When St. Paul resident Melissa Wenzel finally returns to her office near the State Capitol next month, she is planning to avoid traffic by bicycling on the Robert Piram Regional Trail.

It's a new, safer route that didn't exist before the pandemic started.

"I'm so excited. It was like a birthday present," said Wenzel, a frequent cyclist who attended a trail ribbon-cutting ceremony Wednesday.

City leaders and residents met near Kaposia Landing in South St. Paul for the official opening of the new 3.7-mile paved path that runs to Harriet Island. It has been unofficially available since construction was completed in fall 2020, but with the approaching winter and the COVID pandemic, officials postponed the ribbon cutting until this summer.

Wenzel, who is committed to using her bike for environmental reasons, said the trail makes it easier for her to commute from her home on the east side of St. Paul to work. She said she has been waiting for a substantial bike path addition to be made between St. Paul and South St. Paul for years.

The stretch acts as a key link between several trails in and around St. Paul, improving the connection between Lilydale Regional Park and the Big Rivers Regional Trail, as well as upgrading access to the Dakota County trail system. The trail features a pedestrian overpass bridge and two boardwalk bridges.

The Robert Piram trail will also likely become an important addition to the Mississippi River Trail, a long-term project that runs from Itasca State Park to the Gulf of Mexico.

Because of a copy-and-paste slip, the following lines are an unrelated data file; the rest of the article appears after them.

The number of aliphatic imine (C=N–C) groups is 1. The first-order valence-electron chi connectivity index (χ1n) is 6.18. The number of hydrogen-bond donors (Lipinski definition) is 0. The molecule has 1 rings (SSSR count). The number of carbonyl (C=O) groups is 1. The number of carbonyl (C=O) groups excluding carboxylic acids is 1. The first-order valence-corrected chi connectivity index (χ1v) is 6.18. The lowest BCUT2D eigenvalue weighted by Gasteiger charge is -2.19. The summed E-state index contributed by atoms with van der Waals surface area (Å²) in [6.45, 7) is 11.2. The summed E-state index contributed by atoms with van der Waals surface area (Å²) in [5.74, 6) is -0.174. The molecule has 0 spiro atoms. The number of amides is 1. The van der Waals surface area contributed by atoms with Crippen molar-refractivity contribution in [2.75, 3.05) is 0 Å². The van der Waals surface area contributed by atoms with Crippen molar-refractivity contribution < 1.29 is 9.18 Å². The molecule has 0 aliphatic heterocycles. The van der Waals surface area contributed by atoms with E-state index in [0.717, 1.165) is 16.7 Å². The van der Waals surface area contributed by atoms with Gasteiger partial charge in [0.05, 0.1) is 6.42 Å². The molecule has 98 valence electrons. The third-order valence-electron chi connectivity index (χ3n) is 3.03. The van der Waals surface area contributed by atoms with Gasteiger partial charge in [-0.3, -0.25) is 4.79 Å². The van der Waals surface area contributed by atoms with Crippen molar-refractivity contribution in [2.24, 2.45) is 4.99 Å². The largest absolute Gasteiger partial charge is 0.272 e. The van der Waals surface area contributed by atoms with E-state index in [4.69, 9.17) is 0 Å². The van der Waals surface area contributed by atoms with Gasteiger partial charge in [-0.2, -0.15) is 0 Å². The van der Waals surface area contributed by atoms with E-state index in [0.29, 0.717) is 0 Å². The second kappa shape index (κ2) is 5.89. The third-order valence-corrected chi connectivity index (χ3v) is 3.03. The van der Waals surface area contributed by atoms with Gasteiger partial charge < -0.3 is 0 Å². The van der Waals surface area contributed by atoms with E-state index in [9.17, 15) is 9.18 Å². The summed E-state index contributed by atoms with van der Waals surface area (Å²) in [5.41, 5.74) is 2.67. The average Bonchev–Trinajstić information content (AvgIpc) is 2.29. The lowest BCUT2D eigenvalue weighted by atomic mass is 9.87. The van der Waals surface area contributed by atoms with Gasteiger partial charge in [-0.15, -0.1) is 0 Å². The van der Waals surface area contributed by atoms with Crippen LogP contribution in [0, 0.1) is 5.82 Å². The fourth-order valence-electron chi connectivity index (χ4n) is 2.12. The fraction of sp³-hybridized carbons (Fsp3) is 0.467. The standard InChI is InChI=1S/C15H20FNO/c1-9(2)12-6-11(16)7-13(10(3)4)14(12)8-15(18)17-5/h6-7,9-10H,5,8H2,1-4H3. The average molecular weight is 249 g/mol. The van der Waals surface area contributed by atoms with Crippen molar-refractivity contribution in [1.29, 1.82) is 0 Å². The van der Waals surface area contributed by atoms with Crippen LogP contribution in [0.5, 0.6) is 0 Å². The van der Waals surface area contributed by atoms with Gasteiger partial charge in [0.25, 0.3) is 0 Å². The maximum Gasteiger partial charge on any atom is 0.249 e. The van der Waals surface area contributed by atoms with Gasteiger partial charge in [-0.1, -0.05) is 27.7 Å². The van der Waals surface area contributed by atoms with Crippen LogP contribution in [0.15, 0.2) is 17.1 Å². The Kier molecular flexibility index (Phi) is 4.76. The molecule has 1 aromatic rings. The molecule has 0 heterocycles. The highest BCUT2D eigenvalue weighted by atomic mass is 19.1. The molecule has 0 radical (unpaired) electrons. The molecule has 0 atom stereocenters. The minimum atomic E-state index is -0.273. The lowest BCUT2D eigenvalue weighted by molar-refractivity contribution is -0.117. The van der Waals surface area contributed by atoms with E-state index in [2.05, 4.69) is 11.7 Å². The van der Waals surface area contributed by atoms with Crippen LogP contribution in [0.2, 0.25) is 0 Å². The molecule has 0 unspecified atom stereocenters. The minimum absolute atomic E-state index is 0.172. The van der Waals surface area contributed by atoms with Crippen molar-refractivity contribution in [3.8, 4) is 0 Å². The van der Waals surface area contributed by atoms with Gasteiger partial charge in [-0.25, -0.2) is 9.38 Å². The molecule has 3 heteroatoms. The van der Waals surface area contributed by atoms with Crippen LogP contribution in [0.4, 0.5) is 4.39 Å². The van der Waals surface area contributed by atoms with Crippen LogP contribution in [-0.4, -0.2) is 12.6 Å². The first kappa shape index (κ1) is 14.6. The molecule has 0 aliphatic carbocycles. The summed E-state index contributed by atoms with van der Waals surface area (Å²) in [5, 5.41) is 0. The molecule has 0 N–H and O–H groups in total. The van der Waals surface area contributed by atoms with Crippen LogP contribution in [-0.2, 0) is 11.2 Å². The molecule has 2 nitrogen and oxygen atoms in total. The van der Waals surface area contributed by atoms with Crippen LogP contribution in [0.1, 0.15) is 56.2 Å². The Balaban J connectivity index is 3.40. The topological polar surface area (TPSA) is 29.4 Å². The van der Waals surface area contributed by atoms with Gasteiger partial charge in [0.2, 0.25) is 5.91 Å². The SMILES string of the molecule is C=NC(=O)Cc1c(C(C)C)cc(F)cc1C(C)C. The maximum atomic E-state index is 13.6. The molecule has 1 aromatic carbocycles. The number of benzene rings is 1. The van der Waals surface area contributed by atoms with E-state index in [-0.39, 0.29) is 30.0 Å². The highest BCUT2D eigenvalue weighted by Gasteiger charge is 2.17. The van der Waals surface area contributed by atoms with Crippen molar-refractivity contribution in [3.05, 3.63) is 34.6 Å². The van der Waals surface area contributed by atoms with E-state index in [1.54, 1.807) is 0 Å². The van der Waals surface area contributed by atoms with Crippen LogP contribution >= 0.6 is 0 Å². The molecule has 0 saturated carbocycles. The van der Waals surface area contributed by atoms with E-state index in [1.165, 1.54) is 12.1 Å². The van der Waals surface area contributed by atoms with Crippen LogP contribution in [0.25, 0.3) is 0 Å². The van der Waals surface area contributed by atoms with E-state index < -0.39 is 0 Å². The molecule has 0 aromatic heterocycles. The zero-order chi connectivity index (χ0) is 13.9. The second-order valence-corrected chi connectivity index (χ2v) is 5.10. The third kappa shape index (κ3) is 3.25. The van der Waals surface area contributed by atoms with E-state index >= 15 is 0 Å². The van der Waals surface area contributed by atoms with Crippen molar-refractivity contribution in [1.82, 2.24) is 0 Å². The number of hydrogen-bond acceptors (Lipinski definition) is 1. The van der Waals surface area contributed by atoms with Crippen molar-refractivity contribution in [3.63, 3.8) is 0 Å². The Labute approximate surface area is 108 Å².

Construction of the trail cost $8.6 million. It was funded by several sources, including the city of St. Paul, Dakota County, Ramsey County and other government grant money.

Dakota County Commissioner Kathleen Gaylord said the trail has been in the works for many years.

"Over 20 years ago, I made the trip up to St. Paul's City Hall, and I met with the St. Paul mayor at the time, Norm Coleman," she said. "We talked about having a connection between South St. Paul and St. Paul even back then."

Officials expect the Robert Piram trail will see heavy traffic coming from its connections. Trail-conected Lilydale and Cherokee regional parks and Harriet Island, for instance, had over 1 million visitors combined in 2014, according to an estimate from the Metropolitan Council.

The new trail "gives me choices," Wenzel said. "If there is a lot of traffic on the roads that I bike south of Battle Creek, this gives me an alternative."

Zekriah Chaudhry • 612-673-7186